February 17, 2020

Defamation – What it is and what can you do if someone attacks your reputation

This is a guest blog post by Steven Mather Solicitor – The Right Lawyer for You and Your Business™

Firstly, let me thank Rene and Consumer King for inviting me to post a guest blog on their website. From advising my higher profile clients, I know that brand and reputation management is crucial in this modern age. Maintaining a great public profile is Consumer King’s expertise.

But what happens when someone online says something very detrimental and damaging about you or your brand.

Defamation is the publication of an untrue statement which damages your reputation.

You will have heard of the words libel and slander, and these are the two types of defamation. Many people do not know the difference. Libel involves the written word, for example written down in a newspaper, online on social media or published in a magazine. Slander meanwhile is speech, for example a statement made on live tv or via a video published on YouTube.

In the UK, it is the Defamation Act 2013 which is the current legislation which deals with defamation, along with previous case law decided by the Courts. In order to successfully bring a claim for defamation, you need to demonstrate:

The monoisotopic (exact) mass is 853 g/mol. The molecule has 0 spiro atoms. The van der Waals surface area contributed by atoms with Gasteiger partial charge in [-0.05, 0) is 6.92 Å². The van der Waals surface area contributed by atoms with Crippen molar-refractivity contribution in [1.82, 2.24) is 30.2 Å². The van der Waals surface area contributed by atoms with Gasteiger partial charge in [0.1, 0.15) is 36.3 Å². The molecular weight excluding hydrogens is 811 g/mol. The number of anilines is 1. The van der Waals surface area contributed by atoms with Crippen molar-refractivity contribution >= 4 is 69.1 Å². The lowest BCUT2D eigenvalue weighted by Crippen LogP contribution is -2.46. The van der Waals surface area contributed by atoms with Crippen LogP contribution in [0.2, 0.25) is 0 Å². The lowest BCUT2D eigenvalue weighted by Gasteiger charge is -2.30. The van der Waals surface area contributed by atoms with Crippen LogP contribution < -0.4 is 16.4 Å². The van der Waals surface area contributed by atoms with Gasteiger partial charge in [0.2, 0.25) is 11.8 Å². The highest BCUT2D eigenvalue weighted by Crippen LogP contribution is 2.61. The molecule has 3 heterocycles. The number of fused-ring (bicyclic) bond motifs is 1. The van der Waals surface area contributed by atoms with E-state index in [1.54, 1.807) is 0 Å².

– A statement was made
– That statement is one which tends to lower the claimant in the estimation of right-thinking members of society
– That it caused or is likely to cause harm to your reputation

The are four main defences to defamation claims:

1. The comments were true
2. It was an honestly held opinion and any other honest person would have the same opinion
3. Grounds of public interest
4. Privilege – most usually statements in Parliament.

There is a Court approved specific protocol for defamation claims which everyone ought to follow before legal proceedings in Court are commenced. These require you, as claimant, to write to the party who made the statement (and any third party publisher) and set out what the statement was, what it meant (the “sting” in the tail of the comment), the likely harm to reputation and a request for removal and anything else, such as apology or damages.

In the event that the matter cannot be resolved, then you may want to consider urgent legal proceedings to seek an injunction to stop the (further) publication of the statement.

In any defamation matter (or indeed any claim involving social media and the online world) one must act very quickly. The phrase “spreads like wildfire” can be an understatement at times, given the ease in which statements, posts, videos etc can be shared online. It is therefore important that your whole team – that is the guys at Consumer King, your own staff, your legal team – jump on any reputational attack quickly. In my experience, having good PR is also important when you face reputational damage.

About the Author
Steven Mather is a Commercial & Business Solicitor based in Leicester. He has helped thousands of clients with legal issues worth millions of pounds. He is experienced, approachable and recommended. You can check out his website at https://www.stevenmather.co.uk